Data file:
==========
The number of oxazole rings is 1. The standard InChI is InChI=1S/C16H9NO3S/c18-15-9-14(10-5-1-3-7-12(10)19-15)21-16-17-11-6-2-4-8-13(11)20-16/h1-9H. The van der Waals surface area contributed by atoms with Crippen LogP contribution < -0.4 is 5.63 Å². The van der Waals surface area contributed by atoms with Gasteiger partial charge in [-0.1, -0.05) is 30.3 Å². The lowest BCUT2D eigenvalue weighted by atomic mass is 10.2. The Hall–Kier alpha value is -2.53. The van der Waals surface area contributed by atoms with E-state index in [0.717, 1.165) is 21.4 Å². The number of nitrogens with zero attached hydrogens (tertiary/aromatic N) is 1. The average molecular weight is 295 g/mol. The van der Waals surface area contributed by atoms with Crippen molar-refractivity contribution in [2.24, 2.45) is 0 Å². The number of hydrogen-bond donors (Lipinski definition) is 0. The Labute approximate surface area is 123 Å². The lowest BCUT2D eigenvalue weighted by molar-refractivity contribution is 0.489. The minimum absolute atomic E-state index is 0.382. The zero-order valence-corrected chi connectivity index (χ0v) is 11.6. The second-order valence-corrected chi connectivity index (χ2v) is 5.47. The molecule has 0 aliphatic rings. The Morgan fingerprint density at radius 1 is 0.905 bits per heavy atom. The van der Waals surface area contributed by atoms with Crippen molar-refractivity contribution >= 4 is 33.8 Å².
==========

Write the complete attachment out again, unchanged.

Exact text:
The number of oxazole rings is 1. The standard InChI is InChI=1S/C16H9NO3S/c18-15-9-14(10-5-1-3-7-12(10)19-15)21-16-17-11-6-2-4-8-13(11)20-16/h1-9H. The van der Waals surface area contributed by atoms with Crippen LogP contribution < -0.4 is 5.63 Å². The van der Waals surface area contributed by atoms with Gasteiger partial charge in [-0.1, -0.05) is 30.3 Å². The lowest BCUT2D eigenvalue weighted by atomic mass is 10.2. The Hall–Kier alpha value is -2.53. The van der Waals surface area contributed by atoms with E-state index in [0.717, 1.165) is 21.4 Å². The number of nitrogens with zero attached hydrogens (tertiary/aromatic N) is 1. The average molecular weight is 295 g/mol. The van der Waals surface area contributed by atoms with Crippen molar-refractivity contribution in [2.24, 2.45) is 0 Å². The number of hydrogen-bond donors (Lipinski definition) is 0. The Labute approximate surface area is 123 Å². The lowest BCUT2D eigenvalue weighted by molar-refractivity contribution is 0.489. The minimum absolute atomic E-state index is 0.382. The zero-order valence-corrected chi connectivity index (χ0v) is 11.6. The second-order valence-corrected chi connectivity index (χ2v) is 5.47. The molecule has 0 aliphatic rings. The Morgan fingerprint density at radius 1 is 0.905 bits per heavy atom. The van der Waals surface area contributed by atoms with Crippen molar-refractivity contribution >= 4 is 33.8 Å².